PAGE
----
Academy of Chiropractic Personal Injury & Primary Spine Care Program
Quickie Consult 210
“Ligament Laxity Care & DMX Results”
Last week, I sent you a question seeking answers on how you would treat a patient where ligamentous instability was conclusively diagnosed via DMX (digital motion x-ray, formerly called video fluoroscopy) and the following are the answers. I included the doctor's names, as they deserve the credit for taking the time to share their level of clinical excellence.
As for DMX, although there is no peer reviewed research currently, it is incredible technology. However, without the research, it can't go far in either the medical or legal communities. As a result, Dr. Bill Owens and I have partnered with an MRI teaching facility who will do the DMX utilizing MRI technology to verify the validity of the results and have added to our team an orthopaedic surgeon who is also credentialed in engineering and believes in both the DMX technology and chiropractic. Together, the team will be submitting for publication research on the accuracy and clinical implications of DMX technology. A process that will take more than a year and a couple of bucket loads of $$$, but is needed. I don't need your money on this research project, but I will on future ones.
Last week, I posted an e-mail from a doctor who asked a question about DMX technology and if I would recommend the testing. I posed 1 question about how the DMX findings would change his treatment plan because if there were no changes in the treatment plan, there would be no indication to order the test. I got his answer and wasn't happy. Therefore, I posed the same question to everyone. Here is what I received from one doctor:
You have an uncanny ability to make me feel like an idiot!
I don't know if I can answer the question raised in this consult. I have been meaning to ask this very question of you, "how does ordering a test/results of that test affect your care plan?", since I don't seem to come up with the appropriate answers in most cases (even to myself!!).
In the case of the DMX ligamentous laxity testing, it seems the test would be ordered to determine if laxity exists, at what level or levels, and to what extent there is damage. Referring back to a neurosurgeon with these results in hand seems a reasonable response to me as new information would now be present. Additionally, it seems that extended treatment with a focus on stability of surrounding tissue as well as home exercise to assist in same and possibly cervical pillow, etc. for continued support would be appropriate if the neurosurgeon thought surgery was still not required.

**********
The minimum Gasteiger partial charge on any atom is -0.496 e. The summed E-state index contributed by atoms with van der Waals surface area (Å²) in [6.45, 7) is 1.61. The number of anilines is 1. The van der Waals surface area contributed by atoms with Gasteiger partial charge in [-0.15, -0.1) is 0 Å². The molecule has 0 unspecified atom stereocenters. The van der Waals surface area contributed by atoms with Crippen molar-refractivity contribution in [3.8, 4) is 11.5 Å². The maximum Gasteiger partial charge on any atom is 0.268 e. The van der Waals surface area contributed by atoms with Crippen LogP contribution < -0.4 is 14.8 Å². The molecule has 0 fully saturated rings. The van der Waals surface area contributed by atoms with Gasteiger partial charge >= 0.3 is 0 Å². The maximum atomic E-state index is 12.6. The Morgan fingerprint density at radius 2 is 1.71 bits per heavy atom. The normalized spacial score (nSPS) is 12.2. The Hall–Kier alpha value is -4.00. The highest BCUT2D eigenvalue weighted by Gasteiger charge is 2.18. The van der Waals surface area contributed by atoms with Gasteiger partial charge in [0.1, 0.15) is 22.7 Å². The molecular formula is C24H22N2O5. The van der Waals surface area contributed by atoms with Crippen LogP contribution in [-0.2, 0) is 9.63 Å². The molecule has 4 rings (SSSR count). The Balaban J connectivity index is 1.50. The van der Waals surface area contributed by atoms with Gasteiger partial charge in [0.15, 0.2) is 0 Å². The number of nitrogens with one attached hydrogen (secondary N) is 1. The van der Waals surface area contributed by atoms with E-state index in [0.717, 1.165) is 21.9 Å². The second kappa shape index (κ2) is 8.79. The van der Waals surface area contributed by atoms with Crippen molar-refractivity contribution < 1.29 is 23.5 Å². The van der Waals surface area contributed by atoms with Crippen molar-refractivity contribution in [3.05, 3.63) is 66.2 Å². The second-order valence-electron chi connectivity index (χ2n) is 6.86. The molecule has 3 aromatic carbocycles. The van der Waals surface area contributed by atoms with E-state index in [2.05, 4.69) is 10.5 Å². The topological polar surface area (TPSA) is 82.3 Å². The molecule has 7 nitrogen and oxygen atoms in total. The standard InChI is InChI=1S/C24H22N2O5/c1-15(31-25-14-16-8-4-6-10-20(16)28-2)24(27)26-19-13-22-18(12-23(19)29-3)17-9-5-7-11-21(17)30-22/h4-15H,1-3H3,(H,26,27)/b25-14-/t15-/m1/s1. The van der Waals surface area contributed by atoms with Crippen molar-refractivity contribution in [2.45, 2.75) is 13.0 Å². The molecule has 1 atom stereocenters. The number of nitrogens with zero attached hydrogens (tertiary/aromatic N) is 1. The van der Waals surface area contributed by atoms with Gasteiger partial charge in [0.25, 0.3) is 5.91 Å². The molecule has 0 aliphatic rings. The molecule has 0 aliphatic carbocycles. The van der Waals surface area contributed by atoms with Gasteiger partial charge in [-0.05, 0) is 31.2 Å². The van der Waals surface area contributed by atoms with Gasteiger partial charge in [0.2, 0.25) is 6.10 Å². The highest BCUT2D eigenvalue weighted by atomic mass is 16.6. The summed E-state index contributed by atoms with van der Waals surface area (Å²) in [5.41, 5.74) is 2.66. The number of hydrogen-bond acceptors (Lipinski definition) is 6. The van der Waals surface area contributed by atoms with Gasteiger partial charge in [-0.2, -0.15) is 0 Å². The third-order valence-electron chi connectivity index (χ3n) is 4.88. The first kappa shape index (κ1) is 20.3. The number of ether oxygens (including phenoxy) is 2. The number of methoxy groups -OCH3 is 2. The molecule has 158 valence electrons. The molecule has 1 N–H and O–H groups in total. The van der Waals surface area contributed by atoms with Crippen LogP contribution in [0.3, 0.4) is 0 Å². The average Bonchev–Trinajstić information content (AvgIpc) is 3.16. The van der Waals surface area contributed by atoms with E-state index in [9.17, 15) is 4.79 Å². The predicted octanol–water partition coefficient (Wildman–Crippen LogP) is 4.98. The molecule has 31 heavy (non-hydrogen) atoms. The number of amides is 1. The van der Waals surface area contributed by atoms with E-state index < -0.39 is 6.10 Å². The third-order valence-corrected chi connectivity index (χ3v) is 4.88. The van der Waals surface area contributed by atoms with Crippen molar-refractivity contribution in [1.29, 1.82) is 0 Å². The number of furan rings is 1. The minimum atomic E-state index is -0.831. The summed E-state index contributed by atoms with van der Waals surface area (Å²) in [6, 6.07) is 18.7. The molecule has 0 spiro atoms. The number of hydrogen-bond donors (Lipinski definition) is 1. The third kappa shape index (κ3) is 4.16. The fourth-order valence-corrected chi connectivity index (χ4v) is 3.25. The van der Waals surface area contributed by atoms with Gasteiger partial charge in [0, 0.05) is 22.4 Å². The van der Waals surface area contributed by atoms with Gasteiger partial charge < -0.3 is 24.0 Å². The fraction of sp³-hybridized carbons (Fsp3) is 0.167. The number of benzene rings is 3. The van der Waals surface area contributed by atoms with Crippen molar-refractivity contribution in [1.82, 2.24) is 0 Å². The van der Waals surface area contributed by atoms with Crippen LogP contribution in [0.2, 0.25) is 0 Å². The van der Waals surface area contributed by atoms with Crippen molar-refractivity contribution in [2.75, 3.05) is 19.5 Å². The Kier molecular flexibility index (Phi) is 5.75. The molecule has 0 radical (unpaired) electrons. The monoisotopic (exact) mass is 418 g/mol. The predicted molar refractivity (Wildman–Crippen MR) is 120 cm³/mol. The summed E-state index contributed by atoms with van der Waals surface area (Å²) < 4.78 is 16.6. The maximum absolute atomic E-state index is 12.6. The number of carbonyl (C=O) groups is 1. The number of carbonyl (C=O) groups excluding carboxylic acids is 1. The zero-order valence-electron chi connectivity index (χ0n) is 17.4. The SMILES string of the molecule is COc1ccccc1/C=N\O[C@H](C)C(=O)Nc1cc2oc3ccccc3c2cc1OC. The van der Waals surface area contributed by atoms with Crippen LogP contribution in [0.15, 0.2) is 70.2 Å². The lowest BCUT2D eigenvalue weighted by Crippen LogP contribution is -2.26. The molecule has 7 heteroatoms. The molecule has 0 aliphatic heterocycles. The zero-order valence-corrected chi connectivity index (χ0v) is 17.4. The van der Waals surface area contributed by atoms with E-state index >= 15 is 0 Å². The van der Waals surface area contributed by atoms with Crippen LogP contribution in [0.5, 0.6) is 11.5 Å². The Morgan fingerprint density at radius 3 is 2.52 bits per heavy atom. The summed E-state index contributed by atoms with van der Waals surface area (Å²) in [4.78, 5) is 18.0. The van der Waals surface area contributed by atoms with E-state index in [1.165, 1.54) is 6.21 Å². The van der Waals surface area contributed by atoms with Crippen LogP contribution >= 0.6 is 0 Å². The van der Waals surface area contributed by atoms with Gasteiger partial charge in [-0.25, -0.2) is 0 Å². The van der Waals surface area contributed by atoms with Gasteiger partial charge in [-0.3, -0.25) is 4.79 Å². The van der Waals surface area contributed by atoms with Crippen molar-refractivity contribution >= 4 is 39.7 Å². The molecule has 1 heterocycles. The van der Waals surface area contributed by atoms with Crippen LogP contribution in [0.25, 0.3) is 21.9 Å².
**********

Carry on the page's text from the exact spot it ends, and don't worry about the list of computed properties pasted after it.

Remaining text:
I then wrote to everyone the following:
This was just sent to me on yesterday's consultation...I need your help in crafting a response to this doctor's question. I believe I have a very good response, but would like input from you on how to best answer this question. This is also an area that I will be expanding on to help you with every diagnostic modality at our disposal...Mark
How would you answer the question of how does DMX change the treatment plan for the patient? The correct answers:
If the DMX reveals ligamentous instability I would presume that the neurosurgeon would perform the proper surgery. If the DMX does not show ligamentous instability then we will continue conservative physical medicine and alternate the treatment plan as clinically indicated.
Unless you mean that she has already seen the neurosurgeon, which she has. Then I would set up an appointment with the neurosurgeon to show him the DMX video and ask his opinion. I would expect that he would be thrilled to see it
Micah D. Carter DC, CCST
In DMX testing, the goal is to identify any laxity and where it is present. If it exists, then a neurosurg consult is appropriate, especially as it relates to C0-3 complexes.
If the neurosurgeon states that it is not surgical, then two primary things should be done:
(1) increase the postural stability of the involved area(s) via rehab, etc.
(2) counsel the patient on the significance of the laxity and avoidance of provocative positions, activities, etc. and leave the areas of laxity alone in regard to manipulation (with the exception of possible gentle mobilization and distractive techniques).
Sheldon Hoxie DC, FACFN, FABES, FABVR, DAAMLP*
Every ligament instability is unique. A significant atlas instability with the dens potentially compressing the cord on flexion has higher risk factors (like with a damaged transverse ligament). If such a patient comes to a sudden stop... you get the point. Refer for ortho / neuro / surgical consult when necessary.
Ligament stretching damage is plastic deformation and is permanent. I have never seen it resolve. Sometimes the ligaments are torn / ruptured. Referrals are wise. I have seen some serious instabilities, but haven't yet seen a surgical recommendation to correct one on the spine. I have, however, seen surgical recommendations for instabilities in the extremities. Prolotherapy might be indicated in the extremities - I don't know, but a referral to the appropriate physician to make such a determination is logical.
Michael Haley, DC
Dean Brown DC
Greg Kramer DC, DAAMLP
Jordan L. Kovacs, D.C., CCSP, DAAMLP